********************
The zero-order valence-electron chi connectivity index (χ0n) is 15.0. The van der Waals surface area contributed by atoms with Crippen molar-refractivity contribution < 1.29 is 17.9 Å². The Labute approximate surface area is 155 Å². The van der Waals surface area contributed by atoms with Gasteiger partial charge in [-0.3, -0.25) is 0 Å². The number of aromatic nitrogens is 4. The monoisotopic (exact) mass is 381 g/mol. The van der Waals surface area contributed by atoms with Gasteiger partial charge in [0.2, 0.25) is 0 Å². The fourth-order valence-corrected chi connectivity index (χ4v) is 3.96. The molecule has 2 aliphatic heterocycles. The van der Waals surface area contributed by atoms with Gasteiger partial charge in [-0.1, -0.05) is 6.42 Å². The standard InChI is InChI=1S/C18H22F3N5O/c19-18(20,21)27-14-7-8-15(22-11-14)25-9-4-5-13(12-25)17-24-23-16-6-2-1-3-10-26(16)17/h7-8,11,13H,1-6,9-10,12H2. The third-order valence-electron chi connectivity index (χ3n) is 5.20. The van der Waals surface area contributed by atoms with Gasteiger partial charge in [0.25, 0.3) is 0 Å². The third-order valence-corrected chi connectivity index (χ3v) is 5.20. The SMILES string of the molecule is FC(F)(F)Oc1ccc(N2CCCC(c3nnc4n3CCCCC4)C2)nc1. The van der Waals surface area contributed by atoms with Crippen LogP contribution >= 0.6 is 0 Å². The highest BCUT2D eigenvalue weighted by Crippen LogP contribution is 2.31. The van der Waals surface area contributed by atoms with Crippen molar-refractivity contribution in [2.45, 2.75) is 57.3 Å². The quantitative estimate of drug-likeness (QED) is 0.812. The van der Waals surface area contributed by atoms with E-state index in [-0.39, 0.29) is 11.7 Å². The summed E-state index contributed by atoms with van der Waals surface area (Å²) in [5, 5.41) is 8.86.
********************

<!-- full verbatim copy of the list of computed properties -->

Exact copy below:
The zero-order valence-electron chi connectivity index (χ0n) is 15.0. The van der Waals surface area contributed by atoms with Crippen molar-refractivity contribution < 1.29 is 17.9 Å². The Labute approximate surface area is 155 Å². The van der Waals surface area contributed by atoms with Gasteiger partial charge in [-0.3, -0.25) is 0 Å². The number of aromatic nitrogens is 4. The monoisotopic (exact) mass is 381 g/mol. The van der Waals surface area contributed by atoms with Gasteiger partial charge in [0.2, 0.25) is 0 Å². The fourth-order valence-corrected chi connectivity index (χ4v) is 3.96. The molecule has 2 aliphatic heterocycles. The van der Waals surface area contributed by atoms with Gasteiger partial charge in [-0.1, -0.05) is 6.42 Å². The standard InChI is InChI=1S/C18H22F3N5O/c19-18(20,21)27-14-7-8-15(22-11-14)25-9-4-5-13(12-25)17-24-23-16-6-2-1-3-10-26(16)17/h7-8,11,13H,1-6,9-10,12H2. The third-order valence-electron chi connectivity index (χ3n) is 5.20. The van der Waals surface area contributed by atoms with Gasteiger partial charge in [0.25, 0.3) is 0 Å². The third-order valence-corrected chi connectivity index (χ3v) is 5.20. The SMILES string of the molecule is FC(F)(F)Oc1ccc(N2CCCC(c3nnc4n3CCCCC4)C2)nc1. The van der Waals surface area contributed by atoms with Crippen LogP contribution >= 0.6 is 0 Å². The highest BCUT2D eigenvalue weighted by Crippen LogP contribution is 2.31. The van der Waals surface area contributed by atoms with Crippen molar-refractivity contribution in [2.45, 2.75) is 57.3 Å². The quantitative estimate of drug-likeness (QED) is 0.812. The van der Waals surface area contributed by atoms with E-state index in [-0.39, 0.29) is 11.7 Å². The summed E-state index contributed by atoms with van der Waals surface area (Å²) in [5, 5.41) is 8.86.